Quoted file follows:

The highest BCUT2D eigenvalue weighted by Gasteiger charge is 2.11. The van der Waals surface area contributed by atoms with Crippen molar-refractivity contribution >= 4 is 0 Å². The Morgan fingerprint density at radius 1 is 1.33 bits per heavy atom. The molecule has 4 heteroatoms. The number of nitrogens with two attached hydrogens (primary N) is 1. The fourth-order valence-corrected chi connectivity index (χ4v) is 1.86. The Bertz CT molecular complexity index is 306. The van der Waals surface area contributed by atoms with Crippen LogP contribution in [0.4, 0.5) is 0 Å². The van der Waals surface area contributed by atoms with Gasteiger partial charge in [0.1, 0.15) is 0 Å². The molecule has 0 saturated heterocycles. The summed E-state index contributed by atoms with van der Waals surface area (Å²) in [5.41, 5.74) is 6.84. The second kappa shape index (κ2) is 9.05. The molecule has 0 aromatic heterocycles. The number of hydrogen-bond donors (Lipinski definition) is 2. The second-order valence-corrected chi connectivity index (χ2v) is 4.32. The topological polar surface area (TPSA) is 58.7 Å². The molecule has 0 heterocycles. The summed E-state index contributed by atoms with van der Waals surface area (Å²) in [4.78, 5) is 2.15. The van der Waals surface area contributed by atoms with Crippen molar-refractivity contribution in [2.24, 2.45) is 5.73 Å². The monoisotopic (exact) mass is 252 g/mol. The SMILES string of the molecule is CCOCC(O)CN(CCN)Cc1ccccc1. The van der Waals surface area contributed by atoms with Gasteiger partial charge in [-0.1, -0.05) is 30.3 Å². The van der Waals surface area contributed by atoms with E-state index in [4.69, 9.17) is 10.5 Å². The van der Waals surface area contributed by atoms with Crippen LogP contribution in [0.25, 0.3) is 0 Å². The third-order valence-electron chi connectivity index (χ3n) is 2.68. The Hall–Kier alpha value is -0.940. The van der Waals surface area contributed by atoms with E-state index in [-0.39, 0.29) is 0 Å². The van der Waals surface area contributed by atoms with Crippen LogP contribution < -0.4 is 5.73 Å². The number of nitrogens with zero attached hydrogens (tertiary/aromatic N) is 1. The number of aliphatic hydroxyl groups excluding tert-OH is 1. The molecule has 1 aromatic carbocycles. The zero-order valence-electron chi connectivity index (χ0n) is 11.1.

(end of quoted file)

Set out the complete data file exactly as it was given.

The highest BCUT2D eigenvalue weighted by Gasteiger charge is 2.11. The van der Waals surface area contributed by atoms with Crippen molar-refractivity contribution >= 4 is 0 Å². The Morgan fingerprint density at radius 1 is 1.33 bits per heavy atom. The molecule has 4 heteroatoms. The number of nitrogens with two attached hydrogens (primary N) is 1. The fourth-order valence-corrected chi connectivity index (χ4v) is 1.86. The Bertz CT molecular complexity index is 306. The van der Waals surface area contributed by atoms with Crippen LogP contribution in [0.4, 0.5) is 0 Å². The van der Waals surface area contributed by atoms with Gasteiger partial charge in [0.1, 0.15) is 0 Å². The molecule has 0 saturated heterocycles. The summed E-state index contributed by atoms with van der Waals surface area (Å²) in [5.41, 5.74) is 6.84. The second kappa shape index (κ2) is 9.05. The molecule has 0 aromatic heterocycles. The number of hydrogen-bond donors (Lipinski definition) is 2. The second-order valence-corrected chi connectivity index (χ2v) is 4.32. The topological polar surface area (TPSA) is 58.7 Å². The molecule has 0 heterocycles. The summed E-state index contributed by atoms with van der Waals surface area (Å²) in [4.78, 5) is 2.15. The van der Waals surface area contributed by atoms with Crippen molar-refractivity contribution in [2.24, 2.45) is 5.73 Å². The monoisotopic (exact) mass is 252 g/mol. The SMILES string of the molecule is CCOCC(O)CN(CCN)Cc1ccccc1. The van der Waals surface area contributed by atoms with Gasteiger partial charge in [-0.1, -0.05) is 30.3 Å². The van der Waals surface area contributed by atoms with E-state index in [4.69, 9.17) is 10.5 Å². The van der Waals surface area contributed by atoms with Crippen LogP contribution in [0.25, 0.3) is 0 Å². The third-order valence-electron chi connectivity index (χ3n) is 2.68. The Hall–Kier alpha value is -0.940. The van der Waals surface area contributed by atoms with E-state index in [-0.39, 0.29) is 0 Å². The van der Waals surface area contributed by atoms with Crippen LogP contribution < -0.4 is 5.73 Å². The number of nitrogens with zero attached hydrogens (tertiary/aromatic N) is 1. The number of aliphatic hydroxyl groups excluding tert-OH is 1. The molecule has 1 aromatic carbocycles. The zero-order valence-electron chi connectivity index (χ0n) is 11.1.